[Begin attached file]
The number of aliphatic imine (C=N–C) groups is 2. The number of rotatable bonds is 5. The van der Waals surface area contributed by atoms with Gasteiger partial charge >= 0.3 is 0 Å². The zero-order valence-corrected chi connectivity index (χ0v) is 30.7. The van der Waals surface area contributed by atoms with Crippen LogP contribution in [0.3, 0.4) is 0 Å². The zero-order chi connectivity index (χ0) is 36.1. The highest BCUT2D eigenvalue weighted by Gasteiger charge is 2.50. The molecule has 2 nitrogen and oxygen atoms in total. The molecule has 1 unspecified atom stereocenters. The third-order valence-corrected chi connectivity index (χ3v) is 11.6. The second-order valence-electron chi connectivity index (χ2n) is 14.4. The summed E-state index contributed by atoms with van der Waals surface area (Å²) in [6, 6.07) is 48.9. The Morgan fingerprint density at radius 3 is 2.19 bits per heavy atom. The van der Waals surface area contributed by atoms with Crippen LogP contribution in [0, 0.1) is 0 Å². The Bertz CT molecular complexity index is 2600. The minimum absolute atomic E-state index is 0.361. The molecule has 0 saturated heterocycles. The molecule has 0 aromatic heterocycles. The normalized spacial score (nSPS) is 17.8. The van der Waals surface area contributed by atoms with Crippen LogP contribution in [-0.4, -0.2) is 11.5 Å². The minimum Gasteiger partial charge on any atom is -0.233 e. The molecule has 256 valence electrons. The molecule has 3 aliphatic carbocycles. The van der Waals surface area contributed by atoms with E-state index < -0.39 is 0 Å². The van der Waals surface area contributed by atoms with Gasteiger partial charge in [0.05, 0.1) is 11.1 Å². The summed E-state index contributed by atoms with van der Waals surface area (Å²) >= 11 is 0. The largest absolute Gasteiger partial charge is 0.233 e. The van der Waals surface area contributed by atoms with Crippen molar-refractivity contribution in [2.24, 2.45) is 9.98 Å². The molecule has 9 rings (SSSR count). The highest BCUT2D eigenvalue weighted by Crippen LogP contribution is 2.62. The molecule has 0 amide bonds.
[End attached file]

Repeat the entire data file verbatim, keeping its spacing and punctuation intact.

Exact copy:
The number of aliphatic imine (C=N–C) groups is 2. The number of rotatable bonds is 5. The van der Waals surface area contributed by atoms with Gasteiger partial charge >= 0.3 is 0 Å². The zero-order valence-corrected chi connectivity index (χ0v) is 30.7. The van der Waals surface area contributed by atoms with Crippen LogP contribution in [0.3, 0.4) is 0 Å². The zero-order chi connectivity index (χ0) is 36.1. The highest BCUT2D eigenvalue weighted by Gasteiger charge is 2.50. The molecule has 2 nitrogen and oxygen atoms in total. The molecule has 1 unspecified atom stereocenters. The third-order valence-corrected chi connectivity index (χ3v) is 11.6. The second-order valence-electron chi connectivity index (χ2n) is 14.4. The summed E-state index contributed by atoms with van der Waals surface area (Å²) in [6, 6.07) is 48.9. The Morgan fingerprint density at radius 3 is 2.19 bits per heavy atom. The van der Waals surface area contributed by atoms with Crippen LogP contribution in [0, 0.1) is 0 Å². The Bertz CT molecular complexity index is 2600. The minimum absolute atomic E-state index is 0.361. The molecule has 0 saturated heterocycles. The molecule has 0 aromatic heterocycles. The normalized spacial score (nSPS) is 17.8. The van der Waals surface area contributed by atoms with Crippen LogP contribution in [-0.4, -0.2) is 11.5 Å². The minimum Gasteiger partial charge on any atom is -0.233 e. The molecule has 256 valence electrons. The molecule has 3 aliphatic carbocycles. The van der Waals surface area contributed by atoms with E-state index < -0.39 is 0 Å². The van der Waals surface area contributed by atoms with Gasteiger partial charge in [0.05, 0.1) is 11.1 Å². The summed E-state index contributed by atoms with van der Waals surface area (Å²) >= 11 is 0. The largest absolute Gasteiger partial charge is 0.233 e. The van der Waals surface area contributed by atoms with Crippen molar-refractivity contribution in [2.24, 2.45) is 9.98 Å². The molecule has 9 rings (SSSR count). The highest BCUT2D eigenvalue weighted by Crippen LogP contribution is 2.62. The molecule has 0 amide bonds.